Thursday, 6 February 2014

A few non-economic reasons why I will be voting no to Scottish independence.

There is going to be a referendum on Scottish independence in September, and there is a chance that the nationalists could win. They are still trailing in the polls, but a lot could happen. Part of the problem for the pro-UK camp, I think, is that people are embarrassed to talk about why they support Britain. Some are afraid of online attacks, but more than that I think we have become so used to avoiding issues of national politics and conviction that we are actually uncomfortable to speak up. Instead we mumble about economic risks and cost-benefit analyses. Well, as someone who will be voting 'no', I am going to lay out a few of my reasons, none of which has much to do with money. 

Firstly, I don't want Scotland to be an oil-state. If independent, oil would account for 10%-20% of its economy. That is not healthy. Resource economies have a terrible environmental and social track record. For every Norway (and even it has one of the highest environmental footprints on earth) there is a Nigeria. Even formerly progressive states like Canada and Australia are now being turned into backwards looking resource economies thanks to their oil and coal.  

Second, an independent Scotland risks being a small society. Out of the UK, Scotland will be a little country. That can have its advantages, but it can also sometimes lead to a very small society and parochial viewpoint. I grew up in Ireland, and while that is a wonderful country in many ways, it can have a narrowness of view and experience that I would not wish to see Scotland adopt.    

Third, I think all of us gain through the freedom of belonging we can enjoy as part of the UK. I don't want any of us to be made foreigners in any part of this little island. I claim as much ownership over Bristol as I do Edinburgh, Devon or Mull. Right now of course I can hear the nationalists shouting that none of this would change. 'What about Ireland??!' they say. 'There are no borders there. We will still be able to go anywhere.' Well I lived there and can remember when there was rather a hard border there. Just because it is easy to move around now does not mean it will stay that way. There is a bigger point though. Being allowed to move somewhere, is not the same as feeling you have a stake in being there. I could happily move to Venice or Hamburg, but I would not feel as though as I could belong there. If the UK splits, Scots will still be able to move to Manchester or Newcastle, but they will be going abroad to do so, with all that that might eventually entail.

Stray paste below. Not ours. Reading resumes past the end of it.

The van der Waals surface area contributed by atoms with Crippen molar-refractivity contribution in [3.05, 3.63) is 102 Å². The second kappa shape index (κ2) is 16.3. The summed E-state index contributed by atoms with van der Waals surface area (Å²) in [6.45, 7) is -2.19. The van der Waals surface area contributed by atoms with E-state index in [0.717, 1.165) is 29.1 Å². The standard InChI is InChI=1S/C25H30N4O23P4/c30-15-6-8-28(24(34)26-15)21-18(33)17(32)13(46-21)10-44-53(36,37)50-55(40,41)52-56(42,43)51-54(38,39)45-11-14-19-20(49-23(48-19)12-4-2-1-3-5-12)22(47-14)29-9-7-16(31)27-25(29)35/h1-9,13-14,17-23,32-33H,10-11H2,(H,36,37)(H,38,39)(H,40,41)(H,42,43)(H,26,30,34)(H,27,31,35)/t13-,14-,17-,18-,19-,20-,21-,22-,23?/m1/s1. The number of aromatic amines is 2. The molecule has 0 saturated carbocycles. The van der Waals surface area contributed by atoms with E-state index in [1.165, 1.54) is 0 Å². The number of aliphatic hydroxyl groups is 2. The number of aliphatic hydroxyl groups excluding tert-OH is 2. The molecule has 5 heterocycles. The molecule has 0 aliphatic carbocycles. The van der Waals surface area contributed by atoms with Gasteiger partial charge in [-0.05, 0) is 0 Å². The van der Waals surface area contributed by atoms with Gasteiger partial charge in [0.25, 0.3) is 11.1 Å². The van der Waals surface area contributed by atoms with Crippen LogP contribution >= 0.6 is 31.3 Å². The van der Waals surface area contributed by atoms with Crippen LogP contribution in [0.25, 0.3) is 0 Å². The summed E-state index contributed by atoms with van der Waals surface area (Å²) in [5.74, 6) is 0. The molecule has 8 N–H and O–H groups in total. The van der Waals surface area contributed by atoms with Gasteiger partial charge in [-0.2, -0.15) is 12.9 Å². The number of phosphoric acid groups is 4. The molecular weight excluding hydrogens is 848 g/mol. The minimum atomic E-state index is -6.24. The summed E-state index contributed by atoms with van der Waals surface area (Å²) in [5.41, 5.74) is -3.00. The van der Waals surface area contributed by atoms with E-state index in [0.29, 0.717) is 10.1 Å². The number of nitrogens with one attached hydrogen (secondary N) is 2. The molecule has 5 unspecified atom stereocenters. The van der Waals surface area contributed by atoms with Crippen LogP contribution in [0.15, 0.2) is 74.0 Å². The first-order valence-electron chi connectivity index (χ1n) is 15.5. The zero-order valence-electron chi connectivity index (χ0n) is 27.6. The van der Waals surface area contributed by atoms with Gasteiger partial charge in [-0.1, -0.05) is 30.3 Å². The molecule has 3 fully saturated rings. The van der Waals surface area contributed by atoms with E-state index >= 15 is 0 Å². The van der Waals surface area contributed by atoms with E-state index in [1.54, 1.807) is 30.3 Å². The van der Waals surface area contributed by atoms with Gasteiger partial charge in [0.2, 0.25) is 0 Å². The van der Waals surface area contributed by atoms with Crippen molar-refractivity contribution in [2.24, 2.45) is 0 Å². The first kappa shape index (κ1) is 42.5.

Fourth, there is something nice in being part of a country that is not purely based on historic ethnic boundaries. Born in England to Scottish parents and brought up in Ireland, Scotland and England I can feel 'British' far more easily than Scottish or English. My Chinese-Indian-Irish partner has said she feels the same. She can assimilate into a broad 'British' identity far more easily than Scottish, Welsh, Cornish, English, Orcadian or whatever. At the same time I think there is such a thing as British culture which transcends its components. It is impossible to define (isn't all culture - what is Scottish or French culture for example), but it is real, and it at the heart of the modern world. It is the result of shared stories and experiences and is not based around the desperate desire to project Scottishness or Englishness in an anglophone world. Scotland is not a colony. Its culture is not suppressed, it can simply express it as part of something larger.   

Finally, and perhaps most importantly, I think that the UK is greater than the sum of its parts. It gains something by binding historic nations and units into something more encompassing and cohesive. Scotland and Wales gain by being part of a larger unit, giving them a voice on the world stage and a less parochial politics and society than they might otherwise have, while England gains by being taken out of itself, given a broader world view and made slightly less subservient to the needs of London and the South East.

Anyway, that will do for now. No doubt the nationalists will dismiss all of this as romantic drivel, but I think they are wrong. Whatever it may have been to begin with, the UK is more than just a collection of rump states. It has become something unique, and I will be voting to keep it together.